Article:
- Uses human language to convey substantial information, reducing ambiguity.
- Faces challenges due to imprecision in speech and cultural differences in language use.
- Techniques for language feedback exist but haven’t been extensively applied to LLMs.
Challenges with the Reward Model
An individual human’s values are difficult to represent with a reward function:
- Human preferences are complex and context-dependent, evolving over time, making them hard to accurately model.
- Incorrect assumptions about human decision-making can negatively impact reward inference.
- Various studies have highlighted wrong assumptions in human models, such as their use of regret, hypothesis space of reward models, and pedagogic behavior.
- The misspecification of models like the Boltzmann model, irrationalities in human behavior, and different modalities of feedback (e.g., demonstrations, preferences) further complicate reward learning.
- Some methods attempt to combine information about human goals, but they are sensitive to assumptions about human modeling, leading to a tradeoff between efficiency and accuracy.
A single reward function cannot represent a diverse society of humans:
- RLHF is often aimed at aligning AI with a single human, ignoring the vast diversity in human preferences, expertise, and capabilities.
- Human evaluators often don’t agree on feedback. Some studies show agreement rates between 63% to 77%.
- Condensing feedback from a variety of humans into a single reward model without considering these differences leads to a fundamentally misspecified problem.
- Current techniques often model differences among evaluators as noise instead of essential disagreement sources.
- Majority preferences might prevail, potentially disadvantaging under-represented groups.
Reward Misgeneralization and Hacking
Reward models can misgeneralize to be poor reward proxies, even from correctly labeled training data:
- There might be many ways to fit human feedback data, even with infinite training data.
- Reward models may compute rewards based on unexpected features of the environment, leading to causal confusion and weak generalization outside the training distribution.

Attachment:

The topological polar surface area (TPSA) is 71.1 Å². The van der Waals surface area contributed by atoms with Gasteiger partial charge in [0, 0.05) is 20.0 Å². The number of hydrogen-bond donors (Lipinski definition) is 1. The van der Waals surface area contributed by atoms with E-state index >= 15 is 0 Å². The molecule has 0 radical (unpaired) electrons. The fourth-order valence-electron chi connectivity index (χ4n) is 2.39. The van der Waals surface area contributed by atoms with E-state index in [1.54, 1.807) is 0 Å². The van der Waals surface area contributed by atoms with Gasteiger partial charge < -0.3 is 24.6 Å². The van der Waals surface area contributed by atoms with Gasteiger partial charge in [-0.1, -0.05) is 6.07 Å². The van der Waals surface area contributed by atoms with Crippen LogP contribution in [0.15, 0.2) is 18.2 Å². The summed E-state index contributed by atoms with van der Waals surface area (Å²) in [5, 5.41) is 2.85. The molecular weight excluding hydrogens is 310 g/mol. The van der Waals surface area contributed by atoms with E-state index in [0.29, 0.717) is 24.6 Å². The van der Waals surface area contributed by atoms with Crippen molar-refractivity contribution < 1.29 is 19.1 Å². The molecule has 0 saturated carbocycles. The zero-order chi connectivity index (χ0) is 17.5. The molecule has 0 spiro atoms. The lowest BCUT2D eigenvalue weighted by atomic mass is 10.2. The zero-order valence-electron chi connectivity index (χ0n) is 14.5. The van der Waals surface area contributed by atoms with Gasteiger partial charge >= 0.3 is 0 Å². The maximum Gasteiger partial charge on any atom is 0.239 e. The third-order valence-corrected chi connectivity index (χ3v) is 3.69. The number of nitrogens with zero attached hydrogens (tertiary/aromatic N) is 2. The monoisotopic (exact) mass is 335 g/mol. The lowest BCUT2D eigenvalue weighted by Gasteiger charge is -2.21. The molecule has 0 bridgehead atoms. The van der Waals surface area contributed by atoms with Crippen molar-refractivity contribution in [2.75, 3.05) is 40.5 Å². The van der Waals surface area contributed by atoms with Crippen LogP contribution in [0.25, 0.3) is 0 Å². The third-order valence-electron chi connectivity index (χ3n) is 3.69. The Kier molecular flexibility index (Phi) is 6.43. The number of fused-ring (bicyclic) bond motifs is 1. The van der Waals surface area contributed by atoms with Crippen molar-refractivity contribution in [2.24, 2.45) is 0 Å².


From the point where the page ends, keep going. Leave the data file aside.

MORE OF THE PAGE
- Some reward models fail to train new agents, questioning their reliability for policy learning.
Optimizing for an imperfect reward proxy leads to reward hacking:
- Optimizing for an imprecise reward proxy can result in “reward hacking,” where the model finds unintended ways to maximize its rewards.
- Misspecification and misgeneralization, along with the inherent complexity of real-world problems, contribute to the differences between reward models and human judgment.
- Models are trained to mirror human approval rather than genuine human benefit, which might result in undesirable outcomes.
- Strong optimization for an inaccurate proxy of a goal can cause failure in achieving the actual target goal.
- Specific problems like outputting nonsensical text have been observed without proper regularization, and reward hacking has been recognized in AI systems, including those trained with RLHF.
- Studies show that unhackable proxies are rare in intricate environments, and reward hacking is to be expected by default, especially as an agent’s capabilities increase.
Evaluating Reward Models
Evaluating reward models is difficult and expensive:
- If the true reward function is known, there are methods to assess the quality of the learned reward model. However, reward modeling is often used when the true reward isn’t known, preventing direct evaluation.